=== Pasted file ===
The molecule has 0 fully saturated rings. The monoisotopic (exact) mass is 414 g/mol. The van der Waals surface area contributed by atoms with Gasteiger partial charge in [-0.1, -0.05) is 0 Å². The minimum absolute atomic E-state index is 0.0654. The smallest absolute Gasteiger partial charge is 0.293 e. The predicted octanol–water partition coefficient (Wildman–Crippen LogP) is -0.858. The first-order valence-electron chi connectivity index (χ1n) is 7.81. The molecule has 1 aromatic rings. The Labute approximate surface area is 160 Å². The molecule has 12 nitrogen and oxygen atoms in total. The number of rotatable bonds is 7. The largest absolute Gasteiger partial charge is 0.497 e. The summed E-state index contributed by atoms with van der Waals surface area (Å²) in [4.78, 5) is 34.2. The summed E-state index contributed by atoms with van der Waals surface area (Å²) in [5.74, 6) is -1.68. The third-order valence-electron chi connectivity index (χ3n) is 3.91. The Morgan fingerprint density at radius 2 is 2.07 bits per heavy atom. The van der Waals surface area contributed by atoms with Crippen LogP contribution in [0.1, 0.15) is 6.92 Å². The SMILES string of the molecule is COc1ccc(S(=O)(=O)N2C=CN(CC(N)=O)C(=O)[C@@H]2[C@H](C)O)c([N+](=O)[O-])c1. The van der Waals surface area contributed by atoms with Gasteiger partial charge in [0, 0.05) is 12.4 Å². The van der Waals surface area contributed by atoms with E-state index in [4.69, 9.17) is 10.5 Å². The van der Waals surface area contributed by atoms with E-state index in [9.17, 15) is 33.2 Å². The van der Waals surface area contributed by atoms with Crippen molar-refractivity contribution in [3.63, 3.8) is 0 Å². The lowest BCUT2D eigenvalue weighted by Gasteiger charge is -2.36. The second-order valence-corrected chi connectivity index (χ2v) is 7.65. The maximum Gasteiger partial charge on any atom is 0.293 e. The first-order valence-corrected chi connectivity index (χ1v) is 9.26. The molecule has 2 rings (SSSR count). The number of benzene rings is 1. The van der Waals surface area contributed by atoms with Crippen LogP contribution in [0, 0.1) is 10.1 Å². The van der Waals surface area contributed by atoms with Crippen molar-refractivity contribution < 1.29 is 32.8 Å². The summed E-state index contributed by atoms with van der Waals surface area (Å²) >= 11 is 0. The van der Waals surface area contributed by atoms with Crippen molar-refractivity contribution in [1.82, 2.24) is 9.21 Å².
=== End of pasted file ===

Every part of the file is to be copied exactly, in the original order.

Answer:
The molecule has 0 fully saturated rings. The monoisotopic (exact) mass is 414 g/mol. The van der Waals surface area contributed by atoms with Gasteiger partial charge in [-0.1, -0.05) is 0 Å². The minimum absolute atomic E-state index is 0.0654. The smallest absolute Gasteiger partial charge is 0.293 e. The predicted octanol–water partition coefficient (Wildman–Crippen LogP) is -0.858. The first-order valence-electron chi connectivity index (χ1n) is 7.81. The molecule has 1 aromatic rings. The Labute approximate surface area is 160 Å². The molecule has 12 nitrogen and oxygen atoms in total. The number of rotatable bonds is 7. The largest absolute Gasteiger partial charge is 0.497 e. The summed E-state index contributed by atoms with van der Waals surface area (Å²) in [4.78, 5) is 34.2. The summed E-state index contributed by atoms with van der Waals surface area (Å²) in [5.74, 6) is -1.68. The third-order valence-electron chi connectivity index (χ3n) is 3.91. The Morgan fingerprint density at radius 2 is 2.07 bits per heavy atom. The van der Waals surface area contributed by atoms with Crippen LogP contribution in [0.1, 0.15) is 6.92 Å². The SMILES string of the molecule is COc1ccc(S(=O)(=O)N2C=CN(CC(N)=O)C(=O)[C@@H]2[C@H](C)O)c([N+](=O)[O-])c1. The van der Waals surface area contributed by atoms with Gasteiger partial charge in [0, 0.05) is 12.4 Å². The van der Waals surface area contributed by atoms with E-state index in [4.69, 9.17) is 10.5 Å². The van der Waals surface area contributed by atoms with E-state index in [9.17, 15) is 33.2 Å². The van der Waals surface area contributed by atoms with Crippen molar-refractivity contribution in [3.63, 3.8) is 0 Å². The lowest BCUT2D eigenvalue weighted by Gasteiger charge is -2.36. The second-order valence-corrected chi connectivity index (χ2v) is 7.65. The maximum Gasteiger partial charge on any atom is 0.293 e. The first-order valence-corrected chi connectivity index (χ1v) is 9.26. The molecule has 2 rings (SSSR count). The number of benzene rings is 1. The van der Waals surface area contributed by atoms with Crippen LogP contribution in [0, 0.1) is 10.1 Å². The van der Waals surface area contributed by atoms with Crippen molar-refractivity contribution < 1.29 is 32.8 Å². The summed E-state index contributed by atoms with van der Waals surface area (Å²) >= 11 is 0. The van der Waals surface area contributed by atoms with Crippen molar-refractivity contribution in [1.82, 2.24) is 9.21 Å².